China's Hang Seng Down 7%, Nikkei Off Over 3%

Douglas A. McIntyre

Whatever the Chinese government thought it was doing to put a foundation under stock prices has not worked. The Hong Kong Hang Seng fell over 7% before recovering to a 6% drop to 23,500. The Shanghai Composite sold off 6% to 3,500. Perhaps in sympathy, Japan’s Nikkei dropped 3% to 19,739. The panic is on.

The People’s Republic has done everything possible to hold prices up. It has prevented the trading of 20% of publicly traded company shares. The increase in company shares that cannot trade has hit 40% over night. It has instructed institutional investors to plow money into buying. It has increased margin limits. It has instructed brokerage houses to buy as well.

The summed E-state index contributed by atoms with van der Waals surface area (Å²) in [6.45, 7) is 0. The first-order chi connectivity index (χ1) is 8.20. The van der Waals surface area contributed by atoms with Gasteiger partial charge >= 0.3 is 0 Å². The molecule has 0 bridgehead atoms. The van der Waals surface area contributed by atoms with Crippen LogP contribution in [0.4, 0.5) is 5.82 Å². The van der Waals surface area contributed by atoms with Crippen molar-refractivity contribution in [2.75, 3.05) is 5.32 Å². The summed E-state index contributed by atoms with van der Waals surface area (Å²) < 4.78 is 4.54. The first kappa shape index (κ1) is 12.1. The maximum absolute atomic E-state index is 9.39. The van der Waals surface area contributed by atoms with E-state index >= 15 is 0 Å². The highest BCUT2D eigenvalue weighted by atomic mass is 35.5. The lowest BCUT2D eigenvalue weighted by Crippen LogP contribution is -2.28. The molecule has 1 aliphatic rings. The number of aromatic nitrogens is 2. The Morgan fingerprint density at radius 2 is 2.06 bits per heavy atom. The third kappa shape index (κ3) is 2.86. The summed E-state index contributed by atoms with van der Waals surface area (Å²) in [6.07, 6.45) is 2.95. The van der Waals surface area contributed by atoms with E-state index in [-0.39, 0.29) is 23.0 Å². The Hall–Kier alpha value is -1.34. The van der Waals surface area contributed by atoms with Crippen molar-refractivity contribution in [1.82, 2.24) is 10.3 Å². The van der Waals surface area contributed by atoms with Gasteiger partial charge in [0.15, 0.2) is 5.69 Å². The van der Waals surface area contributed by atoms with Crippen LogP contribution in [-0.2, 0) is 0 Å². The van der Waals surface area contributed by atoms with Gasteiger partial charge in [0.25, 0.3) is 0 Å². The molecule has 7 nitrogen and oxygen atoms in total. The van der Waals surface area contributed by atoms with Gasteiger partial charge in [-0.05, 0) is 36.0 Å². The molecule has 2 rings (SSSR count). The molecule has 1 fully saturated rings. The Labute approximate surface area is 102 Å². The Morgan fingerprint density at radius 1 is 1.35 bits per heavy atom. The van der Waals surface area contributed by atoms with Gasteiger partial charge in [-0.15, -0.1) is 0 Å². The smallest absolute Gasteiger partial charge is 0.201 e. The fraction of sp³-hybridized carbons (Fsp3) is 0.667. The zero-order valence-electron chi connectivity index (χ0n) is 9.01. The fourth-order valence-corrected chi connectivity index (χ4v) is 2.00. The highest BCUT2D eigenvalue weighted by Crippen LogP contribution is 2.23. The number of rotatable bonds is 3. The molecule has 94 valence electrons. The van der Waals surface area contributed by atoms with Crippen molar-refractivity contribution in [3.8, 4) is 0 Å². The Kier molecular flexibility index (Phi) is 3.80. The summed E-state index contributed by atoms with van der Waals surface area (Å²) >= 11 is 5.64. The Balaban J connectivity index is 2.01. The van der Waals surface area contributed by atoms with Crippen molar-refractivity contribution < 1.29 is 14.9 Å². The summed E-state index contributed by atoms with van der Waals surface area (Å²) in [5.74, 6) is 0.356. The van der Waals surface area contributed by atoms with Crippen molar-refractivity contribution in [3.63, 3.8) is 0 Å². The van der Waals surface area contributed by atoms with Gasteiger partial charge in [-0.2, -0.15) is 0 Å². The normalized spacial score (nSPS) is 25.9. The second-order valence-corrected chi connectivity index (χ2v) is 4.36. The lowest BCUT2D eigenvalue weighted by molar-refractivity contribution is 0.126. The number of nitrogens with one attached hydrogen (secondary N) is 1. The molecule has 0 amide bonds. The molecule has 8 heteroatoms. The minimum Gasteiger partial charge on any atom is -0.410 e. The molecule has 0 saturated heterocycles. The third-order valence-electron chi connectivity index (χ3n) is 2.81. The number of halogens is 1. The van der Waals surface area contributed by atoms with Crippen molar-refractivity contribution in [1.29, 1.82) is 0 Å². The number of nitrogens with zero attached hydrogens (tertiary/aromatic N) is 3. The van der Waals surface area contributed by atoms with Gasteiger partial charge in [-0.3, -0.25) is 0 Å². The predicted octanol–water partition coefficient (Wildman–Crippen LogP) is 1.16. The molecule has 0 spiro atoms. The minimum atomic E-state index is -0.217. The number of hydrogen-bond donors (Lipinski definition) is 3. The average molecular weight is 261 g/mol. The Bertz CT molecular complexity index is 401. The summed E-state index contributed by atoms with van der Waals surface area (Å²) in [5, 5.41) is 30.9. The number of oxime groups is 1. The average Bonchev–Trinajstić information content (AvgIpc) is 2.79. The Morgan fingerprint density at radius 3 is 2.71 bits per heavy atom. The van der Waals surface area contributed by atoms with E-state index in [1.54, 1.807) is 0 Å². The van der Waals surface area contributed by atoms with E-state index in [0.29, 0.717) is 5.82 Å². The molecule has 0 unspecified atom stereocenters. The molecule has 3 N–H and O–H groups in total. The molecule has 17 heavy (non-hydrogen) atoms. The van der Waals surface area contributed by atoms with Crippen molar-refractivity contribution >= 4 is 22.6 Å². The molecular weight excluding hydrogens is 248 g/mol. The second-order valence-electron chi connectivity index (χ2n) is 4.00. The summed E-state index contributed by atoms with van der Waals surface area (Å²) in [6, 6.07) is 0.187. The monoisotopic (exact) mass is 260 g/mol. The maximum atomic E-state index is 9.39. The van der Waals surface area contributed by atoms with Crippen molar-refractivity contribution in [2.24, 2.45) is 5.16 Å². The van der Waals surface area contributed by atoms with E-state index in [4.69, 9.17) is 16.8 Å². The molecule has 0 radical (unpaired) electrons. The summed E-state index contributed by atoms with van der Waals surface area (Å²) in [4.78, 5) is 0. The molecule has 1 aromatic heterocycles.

The reasons for the sell-off are mysterious. One theory is that individual investors entered the market quickly over the past several months to take advantage of the increase but have hit margin limits. Another is that Chinese companies will post poor earnings as the economy struggled.

According to Reuters:

The most compelling theory why the stock bubble burst: Chinese economic growth is the weakest it’s been since 2009. Share prices got way ahead of growth and company profits, which are actually lower than a year ago.

“China’s stock market had become detached from the reality of China’s own economy, and appallingly overvalued,” Patrick Chovanec, managing director at Silvercrest Asset Management, said on Twitter. “This is gravity taking effect.”

So far, the panic has not spread to markets in Europe and the United States. For the time being, there is little reason to see why it would. However, over the years, global markets have become more intertwined. Panic does not have to have a foundation in reality.

ALSO READ: Will Pollution Kill China’s Growth?